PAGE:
Sherlock, 1895

Well that was fun. A new episode of Sherlock is always something to savour, the feature length intellectually savvy TV series from the BBC that had a special pre-season four episode tonight.

Warning: here be spoilers..

The episode, set in 19th century London, was on the surface about the suicide of Mrs Ricoletti (gunshot to the head), her apparent miraculous resurrection and the subsequent killing of her husband. Sherlock and Watson were on the case to solve the crime and to prove it wasn’t a ghost who killed the husband.

Pretty soon it became apparent the links between a bride who shot herself and Moriarty’s rooftop suicide in series two and his apparent resurrection (based on his appearance on TV screens) at the end of series three.

Halfway through it transpired the majority of the episode was within Sherlock’s mind, his “mind palace” as it’s called, the Abominable Bride mystery was Sherlock’s way of trying to solve how Moriarty is still alive after shooting himself in the head.

Once this was obvious the normal narrative began to unravel, it was less important who Mrs Ricoletti was than how Moriarty was still alive. Or was he?

“There are no ghosts in this world.. save those we make for ourselves.”

My take on the episode is the dreamworld mystery is Sherlock’s way of dealing with and exploring the possibility of Moriarty’s reappearance. In the current day Sherlock takes a plane trip, presumably to London, and takes the opportunity to takes a ton of drugs to explore (in his heightened state) whether Moriarty really has survived.

By the time he comes out the other side he concludes Moriarty is dead and gone, only surviving in his head, and he is now free to pursue whoever the hell really is the villain behind the rest of series four.

Apart from the dreamworld shenanigans, the episode had much to entertain, from the brilliant fat, engorged Mycroft Holmes (the Victorian era was a time of some excess!) to Watson’s serialised adventures in the Strand annoying Mrs Hudson and his housemaid (the Sherlock Holmes stories were first published in the Strand). There was also a nice touch as Sherlock meditated trying to solve the puzzle, flicking through virtual newspapers floating in air, mimicking the mind sorting of the current day series.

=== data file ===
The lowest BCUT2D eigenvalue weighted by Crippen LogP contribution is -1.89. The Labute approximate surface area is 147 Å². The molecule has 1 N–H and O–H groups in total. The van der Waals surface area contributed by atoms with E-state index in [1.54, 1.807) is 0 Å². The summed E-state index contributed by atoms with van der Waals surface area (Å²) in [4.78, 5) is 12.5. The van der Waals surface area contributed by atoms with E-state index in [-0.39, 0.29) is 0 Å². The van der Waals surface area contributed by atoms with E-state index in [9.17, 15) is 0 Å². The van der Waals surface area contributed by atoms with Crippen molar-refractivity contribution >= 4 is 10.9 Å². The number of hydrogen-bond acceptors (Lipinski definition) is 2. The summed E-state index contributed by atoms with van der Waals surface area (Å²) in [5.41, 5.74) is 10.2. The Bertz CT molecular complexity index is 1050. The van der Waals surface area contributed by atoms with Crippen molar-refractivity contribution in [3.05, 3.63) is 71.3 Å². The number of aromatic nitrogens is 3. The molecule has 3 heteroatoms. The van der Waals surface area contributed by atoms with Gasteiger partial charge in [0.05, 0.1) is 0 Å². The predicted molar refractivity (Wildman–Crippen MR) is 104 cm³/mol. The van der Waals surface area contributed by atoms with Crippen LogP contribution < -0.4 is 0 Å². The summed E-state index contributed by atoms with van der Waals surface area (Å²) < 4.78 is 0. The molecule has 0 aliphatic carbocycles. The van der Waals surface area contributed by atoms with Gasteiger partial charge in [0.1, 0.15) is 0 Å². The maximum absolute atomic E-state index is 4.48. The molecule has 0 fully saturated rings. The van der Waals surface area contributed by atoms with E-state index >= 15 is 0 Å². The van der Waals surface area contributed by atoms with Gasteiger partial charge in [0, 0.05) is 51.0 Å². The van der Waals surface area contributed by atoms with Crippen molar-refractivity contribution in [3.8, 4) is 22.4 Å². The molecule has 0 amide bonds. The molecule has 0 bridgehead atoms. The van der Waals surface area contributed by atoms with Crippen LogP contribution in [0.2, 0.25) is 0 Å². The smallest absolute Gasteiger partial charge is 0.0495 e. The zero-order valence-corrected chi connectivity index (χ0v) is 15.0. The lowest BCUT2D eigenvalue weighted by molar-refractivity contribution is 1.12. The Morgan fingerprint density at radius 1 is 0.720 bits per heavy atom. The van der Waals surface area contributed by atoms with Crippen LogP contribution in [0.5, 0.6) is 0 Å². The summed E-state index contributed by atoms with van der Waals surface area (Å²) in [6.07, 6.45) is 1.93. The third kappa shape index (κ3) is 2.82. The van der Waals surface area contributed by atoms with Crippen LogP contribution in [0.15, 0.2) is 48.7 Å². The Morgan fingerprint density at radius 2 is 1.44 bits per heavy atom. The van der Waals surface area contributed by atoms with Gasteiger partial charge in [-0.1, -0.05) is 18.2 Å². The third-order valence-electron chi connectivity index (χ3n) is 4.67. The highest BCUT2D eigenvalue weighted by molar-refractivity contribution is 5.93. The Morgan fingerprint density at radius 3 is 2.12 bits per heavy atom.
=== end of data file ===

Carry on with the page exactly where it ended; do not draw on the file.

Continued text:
There were also clever touches of Inception, the film about dreams within dreams: in the current day the plane Sherlock slept on landed; while Sherlock faced down Moriarty at 221B the room rumbled ominously (actual life echoing into the dream). At the Reichenbach Falls the way Sherlock chooses to wake from his dream is to dive into the waterfall, the “jump” from Inception to exit a dream.

The whole episode also had a distinctly feminist agenda behind it, from Mary mentioning the suffragette cause to the apparent militant wing dressed up in KKK style hoods which led Sherlock to agree with his brother this fight (against feminism) has to be lost because they’re right. This rather blunt treatment stirred up a storm on Twitter and seemed to be the thing that lost a lot of people. By this point in the programme, however, I thought the underlying plot had fallen away to the rather overblown gothic nonsense that was more about Sherlock’s inner mind than any particular plot point.

What was it supposed to mean? Sherlock always keeps you guessing (which is part of its appeal). Was it a mix of playing with the Victorian treatment of women, the more powerful figure of Mary (who I hope has a large part to play in series four), or was it just supposed to reflect Sherlock’s inability to connect on a emotional level with women / anyone?

Whatever the meaning behind it all, the episode very much entertained both Kate and I. And we look forward to series four proper, which I do hope is sometime very soon.